Long before they were logged, the redwoods along the ridge were well known by sailors. Two giants, called the Navigation Trees, stood at the edge of a grove, silhouetted stark against the horizon, and were first recorded by British navy captain Frederick William Beechey in 1826. He discovered that in order to avoid colliding with Blossom Rock, an underwater island visible only at low tide, and safely land in the San Francisco harbor he must line up the tip of Yerba Buena Island with “two trees on the top of the hills too conspicuous to be ignored.” When the Navigation Trees were logged after 1855, the army blew up Blossom Rock in order to avoid shipwrecks.
Oakland’s enormous redwoods were not easy trees to fell, due not only to their size but also to their location up steep and roadless canyons. A handful were cut here and there before 1850, mainly by two French carpenters in the early 1840s who hand-milled the wood and transported it down from the hills on small boats that navigated the streams, then across the Bay to the small settlement of Yerba Buena (later San Francisco). But mostly the woods were quiet, especially after 1842, when John Sutter began milling wood in the Sierra and at Fort Ross, which he’d just purchased from the Russians, dominating the lumber business in the area for several years.
But then the year 1849 tolled its heavy golden bell and, flooded by gold-hunters from all over the world, the little town of Yerba Buena swelled beyond anyone’s reckoning. San Francisco—as the little town was rechristened—was “lusty and inflammable” in the words of twentieth-century chronicler Sherwood Burgess, and it had a voracious appetite for wood. Finding gold panning less lucrative on the whole than they’d thought, weary forty-niners were soon rushing up to the hills and joining makeshift logging camps, where the arrival of the first steam sawmill on Palo Seco Creek jump-started a new era of redwood lumbering in the East Bay. More and more towns pushed up out of nowhere like mushrooms, demanding wood—Martinez, Benicia, Lafayette. The lumber port at San Antonio, which was shipping many tons of redwood lumber up and down the Bay each day by the early 1850s, soon became the Port of Oakland, and the city of Oakland grew quickly around it. Virtually all east-west roads through Oakland were planned in relation to the logging camps in the hills and were used by mule and ox teams to drag wood down out of the forest to the port. The old-growth redwoods became the new towns of the East Bay and much of the city of San Francisco (including its famous cable cars) all in what, to the trees themselves, must have felt like no more than a single inhalation of time.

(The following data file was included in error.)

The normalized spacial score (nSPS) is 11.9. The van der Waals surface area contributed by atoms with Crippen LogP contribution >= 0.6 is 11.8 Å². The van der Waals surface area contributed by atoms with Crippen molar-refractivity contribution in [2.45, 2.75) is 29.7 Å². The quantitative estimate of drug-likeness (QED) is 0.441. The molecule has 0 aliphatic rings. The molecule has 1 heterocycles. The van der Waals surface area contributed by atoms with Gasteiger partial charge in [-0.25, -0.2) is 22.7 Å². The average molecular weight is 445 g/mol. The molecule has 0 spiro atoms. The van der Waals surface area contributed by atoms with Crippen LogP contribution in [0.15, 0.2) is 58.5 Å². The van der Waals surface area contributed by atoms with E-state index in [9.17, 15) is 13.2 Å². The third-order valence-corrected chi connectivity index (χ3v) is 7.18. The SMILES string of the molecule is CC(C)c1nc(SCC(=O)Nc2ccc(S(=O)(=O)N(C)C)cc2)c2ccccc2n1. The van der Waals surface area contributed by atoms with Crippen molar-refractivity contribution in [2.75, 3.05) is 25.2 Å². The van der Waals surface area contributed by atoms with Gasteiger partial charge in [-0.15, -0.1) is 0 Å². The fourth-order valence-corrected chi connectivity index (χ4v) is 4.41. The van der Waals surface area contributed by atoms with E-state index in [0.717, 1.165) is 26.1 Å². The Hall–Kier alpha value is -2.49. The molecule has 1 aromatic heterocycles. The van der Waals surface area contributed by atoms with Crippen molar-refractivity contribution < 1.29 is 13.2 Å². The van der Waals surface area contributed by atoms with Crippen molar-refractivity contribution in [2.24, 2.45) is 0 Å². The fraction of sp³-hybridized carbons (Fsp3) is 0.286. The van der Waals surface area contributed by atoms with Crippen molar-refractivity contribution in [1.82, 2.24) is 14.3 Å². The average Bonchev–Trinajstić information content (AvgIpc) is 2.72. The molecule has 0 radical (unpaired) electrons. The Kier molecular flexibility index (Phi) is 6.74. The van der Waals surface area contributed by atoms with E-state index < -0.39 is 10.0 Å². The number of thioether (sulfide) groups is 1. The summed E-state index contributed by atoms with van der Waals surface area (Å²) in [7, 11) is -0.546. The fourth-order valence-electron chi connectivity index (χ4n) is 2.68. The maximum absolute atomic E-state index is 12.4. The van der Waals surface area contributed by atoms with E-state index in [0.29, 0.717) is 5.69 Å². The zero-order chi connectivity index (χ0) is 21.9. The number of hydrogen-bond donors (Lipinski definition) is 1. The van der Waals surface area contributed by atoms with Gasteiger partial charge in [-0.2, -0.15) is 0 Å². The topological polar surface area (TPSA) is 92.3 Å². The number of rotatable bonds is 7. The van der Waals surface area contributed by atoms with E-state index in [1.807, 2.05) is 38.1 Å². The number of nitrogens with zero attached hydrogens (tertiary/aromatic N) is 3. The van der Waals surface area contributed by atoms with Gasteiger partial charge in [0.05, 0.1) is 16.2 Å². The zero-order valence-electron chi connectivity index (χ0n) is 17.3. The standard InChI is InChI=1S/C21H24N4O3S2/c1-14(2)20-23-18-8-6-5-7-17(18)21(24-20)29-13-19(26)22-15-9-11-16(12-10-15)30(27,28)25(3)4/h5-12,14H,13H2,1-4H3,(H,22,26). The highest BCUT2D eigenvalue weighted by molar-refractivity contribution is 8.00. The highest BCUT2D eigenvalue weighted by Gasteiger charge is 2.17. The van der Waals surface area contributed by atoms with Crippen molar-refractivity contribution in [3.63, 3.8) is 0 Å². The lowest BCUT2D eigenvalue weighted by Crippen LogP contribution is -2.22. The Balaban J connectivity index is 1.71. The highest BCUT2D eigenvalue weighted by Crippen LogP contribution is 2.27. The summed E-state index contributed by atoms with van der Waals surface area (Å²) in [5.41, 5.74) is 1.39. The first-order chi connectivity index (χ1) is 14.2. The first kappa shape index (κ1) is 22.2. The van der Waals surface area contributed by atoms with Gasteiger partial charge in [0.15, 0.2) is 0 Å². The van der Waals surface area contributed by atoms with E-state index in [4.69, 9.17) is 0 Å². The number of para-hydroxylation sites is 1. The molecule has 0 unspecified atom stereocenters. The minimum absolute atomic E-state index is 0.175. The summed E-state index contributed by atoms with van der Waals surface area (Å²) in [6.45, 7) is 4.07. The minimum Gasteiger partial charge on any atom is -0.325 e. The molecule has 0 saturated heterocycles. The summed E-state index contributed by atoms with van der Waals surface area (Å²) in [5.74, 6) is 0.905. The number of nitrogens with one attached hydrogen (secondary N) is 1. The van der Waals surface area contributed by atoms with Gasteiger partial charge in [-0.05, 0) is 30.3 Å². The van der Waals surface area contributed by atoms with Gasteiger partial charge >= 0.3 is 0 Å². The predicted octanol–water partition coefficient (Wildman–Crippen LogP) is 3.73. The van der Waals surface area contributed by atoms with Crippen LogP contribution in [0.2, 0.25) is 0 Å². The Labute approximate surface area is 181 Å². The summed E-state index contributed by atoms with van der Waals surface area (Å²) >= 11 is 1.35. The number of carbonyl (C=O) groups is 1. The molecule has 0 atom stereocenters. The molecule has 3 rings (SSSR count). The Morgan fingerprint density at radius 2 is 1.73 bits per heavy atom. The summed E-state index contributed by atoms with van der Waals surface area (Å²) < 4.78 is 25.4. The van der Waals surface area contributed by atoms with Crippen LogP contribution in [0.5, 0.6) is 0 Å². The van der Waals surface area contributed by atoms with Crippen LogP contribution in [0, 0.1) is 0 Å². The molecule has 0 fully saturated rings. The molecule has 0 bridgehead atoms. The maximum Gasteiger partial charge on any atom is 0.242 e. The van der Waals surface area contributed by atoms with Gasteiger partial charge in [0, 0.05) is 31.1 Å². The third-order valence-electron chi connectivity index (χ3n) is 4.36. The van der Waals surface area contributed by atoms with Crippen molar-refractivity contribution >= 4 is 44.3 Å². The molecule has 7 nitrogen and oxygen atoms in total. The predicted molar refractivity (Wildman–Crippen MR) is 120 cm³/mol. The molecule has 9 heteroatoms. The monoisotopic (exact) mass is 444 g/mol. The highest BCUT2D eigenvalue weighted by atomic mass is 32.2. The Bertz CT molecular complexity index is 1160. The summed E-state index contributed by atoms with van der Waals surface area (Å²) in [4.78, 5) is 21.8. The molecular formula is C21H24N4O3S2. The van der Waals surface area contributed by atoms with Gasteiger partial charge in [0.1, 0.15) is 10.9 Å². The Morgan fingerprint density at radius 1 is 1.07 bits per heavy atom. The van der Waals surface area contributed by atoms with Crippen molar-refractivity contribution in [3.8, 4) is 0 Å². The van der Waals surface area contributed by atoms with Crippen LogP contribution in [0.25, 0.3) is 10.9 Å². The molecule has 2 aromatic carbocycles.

Roads and steam mills make the whole undertaking sound orderly and staid, but in truth the logging of the East Bay redwoods had all the characteristics of the gold rush about it and was undertaken by many of the same men. These were men “with a talent for exploitation unseen in this country before.” Really, it was a savage and devastating free-for-all, each mill operator and his men racing all competitors for access to virgin stands of trees. In no time there were ten sawmills, nine of them steam powered, one powered by water.